As architects in Charleston, we are students of history successfully meeting modernity and seek out those moments when homage is paid to historic structures with meaningful renovations for current day functions. During a recent visit to Rome, we found ourselves in one such transformation at the Palazzo Pulieri Ginetti - the Elizabeth Unique Hotel. An ancient palazzo, lush and thoughtful interiors by Studio Marincola Architects, art curated by the nearby Russo Art Gallery - it’s a wonder we ever left. The architects, interior designers, artists and craftspeople involved with this hotel design struck the perfect balance of honoring the historic vessel it inhabits while offering an environment that is somehow bold and restrained at the same time; the details were as powerful as the overarching effect. Bravo, we will be learning from this one for a long time.
As young architecture students exploring the streets of Charleston, sketch books and (SLR) cameras in hand, Rush and I knew we were walking on hallowed architectural ground. Charleston's best of times and worst of times were visible in her historic structures - some preserved as museums, some renovated for current day functions, and the less lucky, waiting for their day of restoration. It was, therefore, a humbling moment when one of our wonderful clients asked for our assistance with a renovation to 107 E. Bay Street, one of the 13 historic and connected structures, currently known as Rainbow Row.
"Excellent examples of early-eighteen-century wharfside construction, the dwellings along East Bay Street provide insight into the mercantile life of Charleston." [Jonathan Poston, The Buildings of Charleston]
Originally designed and built as stores on the ground level and merchant's living quarters above, these buildings served Charleston's port and directly fronted the Cooper River. (The water's edge at this part of town has since shifted away.) As row houses, they mostly share a party wall in between houses with private access to the residences from the rear alley. Subsequent fires, the effects of the Civil War and the earthquake in 1886, all gave these buildings scars, dark chapters and in some instances a complete rebuild.
"In the pre-Revolutionary period this was the site of George Flagg's paint shop, which stocked pigment and oils for the painting of Charleston's houses. After the structure was destroyed in the fire of 1778, Flagg sold the empty lot in 1791 to John Blake." [Jonathan Poston, The Buildings of Charleston] As evidenced in the photo comparison, the building was once had a hipped roof which was altered to have a gable parapet wall. Alterations through the decades are common place as buildings undergo repairs, adapt to new families and functions.
The entire Rush Dixon Architects studio is humbled to be a part of the team for this next generation of 107 E. Bay which includes the very talented design and construction stewards, Brett Elrod (C. B. Elrod Construction) and Cortney Bishop (Courtney Bishop Design). We look forward to updating you on construction and design progress.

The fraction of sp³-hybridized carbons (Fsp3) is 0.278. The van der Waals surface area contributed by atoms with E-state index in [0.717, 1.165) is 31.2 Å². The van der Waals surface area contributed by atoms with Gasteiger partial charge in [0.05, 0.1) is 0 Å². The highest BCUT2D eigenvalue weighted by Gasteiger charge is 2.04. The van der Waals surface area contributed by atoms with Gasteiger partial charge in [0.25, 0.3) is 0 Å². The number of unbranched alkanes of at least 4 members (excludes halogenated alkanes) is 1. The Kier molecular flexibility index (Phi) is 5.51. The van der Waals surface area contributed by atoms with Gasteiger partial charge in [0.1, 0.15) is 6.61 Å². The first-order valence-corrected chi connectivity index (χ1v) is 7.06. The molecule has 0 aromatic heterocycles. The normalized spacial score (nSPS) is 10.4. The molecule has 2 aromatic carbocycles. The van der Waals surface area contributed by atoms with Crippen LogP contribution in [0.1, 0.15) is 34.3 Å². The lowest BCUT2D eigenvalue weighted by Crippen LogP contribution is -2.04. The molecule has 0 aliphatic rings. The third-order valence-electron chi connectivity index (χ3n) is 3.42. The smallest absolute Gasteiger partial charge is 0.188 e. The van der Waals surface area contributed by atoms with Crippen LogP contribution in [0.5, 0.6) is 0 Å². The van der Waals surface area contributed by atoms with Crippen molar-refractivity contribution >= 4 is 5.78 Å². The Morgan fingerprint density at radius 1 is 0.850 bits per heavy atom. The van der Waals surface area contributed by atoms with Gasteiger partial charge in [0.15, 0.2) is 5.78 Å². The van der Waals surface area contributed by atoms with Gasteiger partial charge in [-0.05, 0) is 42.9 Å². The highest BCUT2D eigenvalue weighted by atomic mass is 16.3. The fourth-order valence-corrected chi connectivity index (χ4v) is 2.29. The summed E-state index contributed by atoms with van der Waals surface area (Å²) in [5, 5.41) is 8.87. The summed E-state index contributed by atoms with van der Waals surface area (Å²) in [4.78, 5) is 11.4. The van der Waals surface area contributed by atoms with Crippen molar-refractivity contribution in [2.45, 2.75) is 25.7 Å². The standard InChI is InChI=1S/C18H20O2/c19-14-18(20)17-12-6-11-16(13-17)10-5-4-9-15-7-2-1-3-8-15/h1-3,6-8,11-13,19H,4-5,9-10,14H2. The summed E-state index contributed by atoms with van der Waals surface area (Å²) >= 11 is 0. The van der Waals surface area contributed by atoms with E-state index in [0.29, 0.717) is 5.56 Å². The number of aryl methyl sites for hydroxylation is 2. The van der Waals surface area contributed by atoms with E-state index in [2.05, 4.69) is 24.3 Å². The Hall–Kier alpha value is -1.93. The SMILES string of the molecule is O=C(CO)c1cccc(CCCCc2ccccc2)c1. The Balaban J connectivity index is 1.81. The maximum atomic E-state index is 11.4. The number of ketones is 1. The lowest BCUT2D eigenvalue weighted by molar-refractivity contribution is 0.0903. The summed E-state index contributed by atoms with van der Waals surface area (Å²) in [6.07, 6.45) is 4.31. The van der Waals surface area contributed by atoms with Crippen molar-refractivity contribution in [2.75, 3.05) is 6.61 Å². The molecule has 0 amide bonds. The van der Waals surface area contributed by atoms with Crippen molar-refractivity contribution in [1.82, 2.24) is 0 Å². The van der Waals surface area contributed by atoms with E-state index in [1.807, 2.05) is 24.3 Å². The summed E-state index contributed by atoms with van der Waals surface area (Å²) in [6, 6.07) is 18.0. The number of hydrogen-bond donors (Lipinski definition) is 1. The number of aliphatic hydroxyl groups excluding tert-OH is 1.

Rush Dixon Architects is a solutions-based, contemporary architecture and design firm. Results driven, we create value for our clients through designs that are both strategic and artful, always keeping client goals at the forefront. We believe that modern design is not found solely in the materials, but rather through the pursuit of better spaces for living and doing business. It is truly a privilege to be a small part of someone's incredible journey. In this case it was the accounting rockstars (yes, that's a thing) at Accountfully, a fully outsourced, modern accounting firm in Charleston, SC that focuses on entrepreneurs, small businesses and start-ups.
They out-grew their current office space and were in the process of purchasing 533 Rutledge Ave. for their new headquarters when we first met owners, Meredith and Brad Ebenhoeh. Our scope included reimagining the existing first floor layout for optimum operational flow, function and brand alignment as well as assembling a Permit Set of documents for the City of Charleston to review and approve prior to construction. The exercise of taking this historic gem and ensuring a relevant, future chapter is one of the best things about being an architect in Charleston - designing how modern and current functions can exist and thrive within historic walls.
The collaboration that followed yielded a work environment tailored to how Accountfully functions: a beverage bar for both staff and clients as a welcoming feature, the generous meeting space, a mix of private offices and open work spaces. The impeccable taste and instincts of our clients perfectly captured the Accountfully brand.
“Rush Dixon Architects was a dream to work with on our downtown commercial renovation. As timing was of the essence, we needed to move quickly and they delivered! Their communication was impeccable and deliverables were high quality. Their knowledge and experience of working with the city was very helpful in keeping our project on track. More than that, Rush and Judy are incredibly sweet and down to earth. We are now happy to call them friends." Meredith Ebenhoeh, Accountfully